A few times every month, I receive an email or Linkedin message with a request to check out a new web-based platform. There are several amazing products out there designed to increase alumni engagement, help with volunteer or event management, and there are plenty of social media listening platforms and content aggregator systems. As I mentioned in my post last week, I always say “yes” and make time for a demo even when we aren’t in the market here at U.Va.
Since I get asked for my opinions on the utility and viability of these platforms pretty regularly, I thought I’d also write a few suggestions that might help technology vendors understand what they should be aware of when attempting to infiltrate the higher education vertical. Some of these are obvious, others perhaps not. And of course, I see things through my U.Va. lens.
1) There isn’t much of a budget for new technology and large expenses are likely to be shared across the university.
I routinely listen to and watch great demos and then get price quotes at $25-30K per year for a school the size of U.Va. That kind of dollar amount allocated towards technology is unapproachable from any one departmental budget, sadly, if at all. To even consider something like this, I’d have to pull together Advancement VP’s, department heads, partners in the Alumni Association, and potentially constituents from all over the University and get everyone to share the cost. That’s extremely challenging to pull off. Just getting everyone together for a demo can be tough let alone a buying decision on a new platform. Anything above $10K annually probably isn’t going to fly or it’s going to take ages to make the buy.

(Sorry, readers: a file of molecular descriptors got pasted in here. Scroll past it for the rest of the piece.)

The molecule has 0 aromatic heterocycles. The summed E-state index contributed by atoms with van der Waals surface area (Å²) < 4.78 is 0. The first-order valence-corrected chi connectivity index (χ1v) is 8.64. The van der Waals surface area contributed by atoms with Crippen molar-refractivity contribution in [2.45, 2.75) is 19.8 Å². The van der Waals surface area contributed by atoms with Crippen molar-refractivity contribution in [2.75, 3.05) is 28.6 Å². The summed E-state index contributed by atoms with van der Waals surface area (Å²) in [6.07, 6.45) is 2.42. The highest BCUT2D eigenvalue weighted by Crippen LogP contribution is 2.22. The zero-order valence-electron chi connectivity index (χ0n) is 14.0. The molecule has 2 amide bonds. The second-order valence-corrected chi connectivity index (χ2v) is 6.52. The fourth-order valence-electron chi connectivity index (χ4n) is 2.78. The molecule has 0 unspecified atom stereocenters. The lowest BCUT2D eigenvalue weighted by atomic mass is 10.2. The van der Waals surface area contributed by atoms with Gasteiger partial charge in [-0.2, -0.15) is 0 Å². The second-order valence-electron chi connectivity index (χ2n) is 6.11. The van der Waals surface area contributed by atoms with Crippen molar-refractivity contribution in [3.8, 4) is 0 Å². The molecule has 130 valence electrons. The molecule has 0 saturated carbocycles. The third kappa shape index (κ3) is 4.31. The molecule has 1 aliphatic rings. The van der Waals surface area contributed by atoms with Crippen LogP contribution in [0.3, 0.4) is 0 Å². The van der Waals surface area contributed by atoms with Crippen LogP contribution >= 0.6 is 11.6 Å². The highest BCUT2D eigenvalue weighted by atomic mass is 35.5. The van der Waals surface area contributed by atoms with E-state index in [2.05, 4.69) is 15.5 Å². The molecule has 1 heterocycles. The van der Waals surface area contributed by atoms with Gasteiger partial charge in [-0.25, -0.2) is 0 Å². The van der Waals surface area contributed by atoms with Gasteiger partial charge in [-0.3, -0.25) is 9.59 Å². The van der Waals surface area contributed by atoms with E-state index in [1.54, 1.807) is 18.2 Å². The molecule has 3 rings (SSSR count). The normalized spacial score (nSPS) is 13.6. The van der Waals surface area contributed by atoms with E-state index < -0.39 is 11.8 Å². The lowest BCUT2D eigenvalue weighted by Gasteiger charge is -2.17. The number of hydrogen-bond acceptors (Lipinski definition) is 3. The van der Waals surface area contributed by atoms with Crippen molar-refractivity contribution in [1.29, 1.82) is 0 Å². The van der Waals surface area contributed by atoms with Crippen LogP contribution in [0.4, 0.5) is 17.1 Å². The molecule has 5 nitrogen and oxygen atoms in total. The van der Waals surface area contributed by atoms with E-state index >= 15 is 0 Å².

2) If possible, don’t price platforms based on the size of the school or its constituent list.
I realize that it’s easier to develop a tiered pricing structure based on the volume of constituent data, but having worked at a very small private university and now a large public, I can safely say that the available funds for new technology are just about the same — minimal. Instead, consider pricing new platforms based on adoption success. We’ll both have skin in the game then and can work together towards the same goal.
3) Any technology that doesn’t make digital fundraising easier and functions as an engagement tool, in that order, is probably a non-starter.
Last July, my unit within University Advancement was fortunate enough to obtain responsibilities for the U.Va.’s annual giving program. We’re beginning to develop synergies between our regional engagement efforts, advancement communications and our annual giving priorities such that a platform that only enhances one area won’t work. The opportunity cost of purchasing a platform that allows alumni to foster greater connections with others in the network but has marginal utility during our annual “Giving Day,” for example, won’t get the green light. Believe me, I understand I’m placing a tall order here.
4) We need data that fits with our existing systems particularly our central fundraising database.
In an ideal world, engaged constituents on a new platform are associated with the same ID numbers we have in our central fundraising database. That makes it easier for us to track digital engagement at the individual level. Making the platform fit into the existing workflow would help tremendously. There’s got to be sync between platforms as much as possible.
5) If we can get close to the goal with new web design, then that’s the preferred approach.
At U.Va., University Communications doesn’t design, upkeep, manage or pay for any component of the alumni-oriented web properties. All costs are assumed by the Alumni Association and University Advancement sometimes in tandem with one or more of the schools. As such, spending money on a new platform means not spending it on custom programming. That’s a tough decision when there are so many great opportunities to make enhancements.
I hope these points are helpful. I’d be curious to hear from other higher education pros particularly those in the advancement or alumni association world with their thoughts.